Optimize your portfolio for search engines
Not all worthwhile changes are front-facing. There are ways you can make your portfolio more visible online by increasing its ranking in search results. One of the most powerful ways to become more visible to search algorithms is with search engine optimization (SEO). Squarespace has built-in SEO tools that can help you tweak items like site titles and descriptions, page titles and descriptions, and alt text for images.
By paying attention to SEO, you might get your work in front of prospective clients without even having to take the first step of seeking them out: They might find you before you find them.
How to Showcase Your Experience
Perhaps your career has given you the opportunity to work on a variety of projects. In this case, it makes sense to steer your portfolio toward the types of work you are hoping to attract. Lead with your typography and logo design projects, for example, if you are looking to land corporate and branding jobs, while omitting or de-emphasizing earlier projects where you worked on user experience (UX) or web design.
If you’ve recently graduated school or you’re early in your career and light on graphic design experience, then you may not have many options from which to choose. Your graphic design portfolio will simply feature the best work you’ve done. Regardless of your experience, your portfolio will need to provide context around the works you feature that show the roles you’ve had, the graphic design clients for whom you’ve worked, and the results you have achieved for them.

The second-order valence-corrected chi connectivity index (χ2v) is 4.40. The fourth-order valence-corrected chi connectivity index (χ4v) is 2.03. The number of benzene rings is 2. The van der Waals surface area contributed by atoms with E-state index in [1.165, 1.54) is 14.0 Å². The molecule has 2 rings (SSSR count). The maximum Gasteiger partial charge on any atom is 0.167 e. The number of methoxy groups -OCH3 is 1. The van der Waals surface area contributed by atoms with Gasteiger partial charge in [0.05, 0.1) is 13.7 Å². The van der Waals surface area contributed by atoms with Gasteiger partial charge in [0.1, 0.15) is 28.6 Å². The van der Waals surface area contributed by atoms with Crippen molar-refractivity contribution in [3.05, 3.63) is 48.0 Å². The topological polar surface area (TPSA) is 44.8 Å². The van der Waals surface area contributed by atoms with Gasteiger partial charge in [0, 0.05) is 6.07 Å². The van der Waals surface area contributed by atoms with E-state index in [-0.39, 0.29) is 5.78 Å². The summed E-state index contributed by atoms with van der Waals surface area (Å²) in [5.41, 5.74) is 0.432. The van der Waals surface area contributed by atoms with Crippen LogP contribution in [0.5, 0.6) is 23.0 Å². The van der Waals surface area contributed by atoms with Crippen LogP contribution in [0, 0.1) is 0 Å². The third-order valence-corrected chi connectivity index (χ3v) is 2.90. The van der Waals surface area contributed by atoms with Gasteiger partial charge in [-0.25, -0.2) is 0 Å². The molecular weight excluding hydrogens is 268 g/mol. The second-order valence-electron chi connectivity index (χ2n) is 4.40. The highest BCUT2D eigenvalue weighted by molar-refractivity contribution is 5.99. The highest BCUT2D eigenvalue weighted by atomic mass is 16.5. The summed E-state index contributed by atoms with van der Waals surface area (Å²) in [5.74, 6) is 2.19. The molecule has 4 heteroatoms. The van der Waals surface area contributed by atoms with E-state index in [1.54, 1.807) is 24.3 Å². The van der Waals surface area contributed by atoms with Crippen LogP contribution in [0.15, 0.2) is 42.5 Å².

The work you put out is the work you get
In addition to leading with your best pieces, your portfolio should highlight the type of projects you are looking to do more of in the future.
You are more likely to get an interview for a job or contract if you provide ample evidence that you have the right mix of skills and experience required for it. The work you choose to feature on your landing page will likely lead to similar projects. If you have had a variety of experiences but want to focus your career toward a particular area of expertise, then you may want to focus on a niche area to show the depth of your experience.
There are options for how to establish your niche. You can specialize around a specific area of design, a particular industry, or a certain style. And not all niches are the same size. Establishing a narrow niche could mean that you will find a match with fewer clients, but that may also mean you have less competition when applying for jobs. The opposite also holds true that a broader niche could lead to opportunities with more clients, but greater competition from other designers angling for the same job.
For designers short on experience, it’s to your advantage to display a wide array of projects to prove you have a diverse range of skills. Plus, at this stage of your career, you are likely open to any type of graphic design work to begin to build or expand upon your experience.
Find a graphic design portfolio template that best matches your style and provides a consistent design that highlights each work you include. For most, a clean design that communicates the clear purpose of showcasing your best work is most effective.